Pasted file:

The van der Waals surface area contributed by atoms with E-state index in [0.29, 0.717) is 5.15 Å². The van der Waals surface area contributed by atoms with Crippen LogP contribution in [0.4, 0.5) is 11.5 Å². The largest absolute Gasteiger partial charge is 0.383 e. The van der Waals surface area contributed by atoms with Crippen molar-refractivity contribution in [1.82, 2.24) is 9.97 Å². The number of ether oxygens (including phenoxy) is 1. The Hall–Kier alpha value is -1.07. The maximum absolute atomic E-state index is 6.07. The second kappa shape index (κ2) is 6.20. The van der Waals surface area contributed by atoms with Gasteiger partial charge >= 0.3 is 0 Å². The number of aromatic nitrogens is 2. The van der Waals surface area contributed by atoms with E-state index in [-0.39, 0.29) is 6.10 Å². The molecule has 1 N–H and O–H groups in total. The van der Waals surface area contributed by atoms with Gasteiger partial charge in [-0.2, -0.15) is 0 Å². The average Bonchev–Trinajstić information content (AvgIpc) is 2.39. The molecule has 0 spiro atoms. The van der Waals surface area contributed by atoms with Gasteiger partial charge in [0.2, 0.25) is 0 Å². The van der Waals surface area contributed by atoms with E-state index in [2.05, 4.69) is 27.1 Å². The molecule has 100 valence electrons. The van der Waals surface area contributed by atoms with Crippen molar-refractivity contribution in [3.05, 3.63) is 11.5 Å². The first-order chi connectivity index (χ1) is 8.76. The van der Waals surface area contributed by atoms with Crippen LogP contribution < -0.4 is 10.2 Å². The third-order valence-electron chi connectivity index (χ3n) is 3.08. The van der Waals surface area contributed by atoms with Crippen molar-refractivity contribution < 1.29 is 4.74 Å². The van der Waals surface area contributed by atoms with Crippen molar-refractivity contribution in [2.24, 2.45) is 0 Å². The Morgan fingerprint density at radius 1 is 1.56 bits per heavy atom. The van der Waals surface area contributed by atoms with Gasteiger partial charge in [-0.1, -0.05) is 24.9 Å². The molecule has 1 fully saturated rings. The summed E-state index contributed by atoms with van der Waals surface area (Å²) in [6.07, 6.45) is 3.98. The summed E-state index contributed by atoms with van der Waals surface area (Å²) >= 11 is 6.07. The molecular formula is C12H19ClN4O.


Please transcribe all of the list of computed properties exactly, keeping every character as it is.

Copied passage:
The van der Waals surface area contributed by atoms with E-state index in [0.29, 0.717) is 5.15 Å². The van der Waals surface area contributed by atoms with Crippen LogP contribution in [0.4, 0.5) is 11.5 Å². The largest absolute Gasteiger partial charge is 0.383 e. The van der Waals surface area contributed by atoms with Crippen molar-refractivity contribution in [1.82, 2.24) is 9.97 Å². The number of ether oxygens (including phenoxy) is 1. The Hall–Kier alpha value is -1.07. The maximum absolute atomic E-state index is 6.07. The second kappa shape index (κ2) is 6.20. The van der Waals surface area contributed by atoms with Gasteiger partial charge >= 0.3 is 0 Å². The number of aromatic nitrogens is 2. The van der Waals surface area contributed by atoms with E-state index in [-0.39, 0.29) is 6.10 Å². The molecule has 1 N–H and O–H groups in total. The van der Waals surface area contributed by atoms with Gasteiger partial charge in [-0.2, -0.15) is 0 Å². The average Bonchev–Trinajstić information content (AvgIpc) is 2.39. The molecule has 0 spiro atoms. The van der Waals surface area contributed by atoms with Gasteiger partial charge in [0.2, 0.25) is 0 Å². The van der Waals surface area contributed by atoms with E-state index in [2.05, 4.69) is 27.1 Å². The molecule has 100 valence electrons. The van der Waals surface area contributed by atoms with Crippen molar-refractivity contribution in [3.05, 3.63) is 11.5 Å². The first-order chi connectivity index (χ1) is 8.76. The van der Waals surface area contributed by atoms with Crippen LogP contribution < -0.4 is 10.2 Å². The third-order valence-electron chi connectivity index (χ3n) is 3.08. The van der Waals surface area contributed by atoms with Crippen molar-refractivity contribution < 1.29 is 4.74 Å². The van der Waals surface area contributed by atoms with Crippen molar-refractivity contribution in [2.24, 2.45) is 0 Å². The Morgan fingerprint density at radius 1 is 1.56 bits per heavy atom. The van der Waals surface area contributed by atoms with Gasteiger partial charge in [-0.1, -0.05) is 24.9 Å². The molecule has 1 fully saturated rings. The summed E-state index contributed by atoms with van der Waals surface area (Å²) in [6.07, 6.45) is 3.98. The summed E-state index contributed by atoms with van der Waals surface area (Å²) >= 11 is 6.07. The molecular formula is C12H19ClN4O.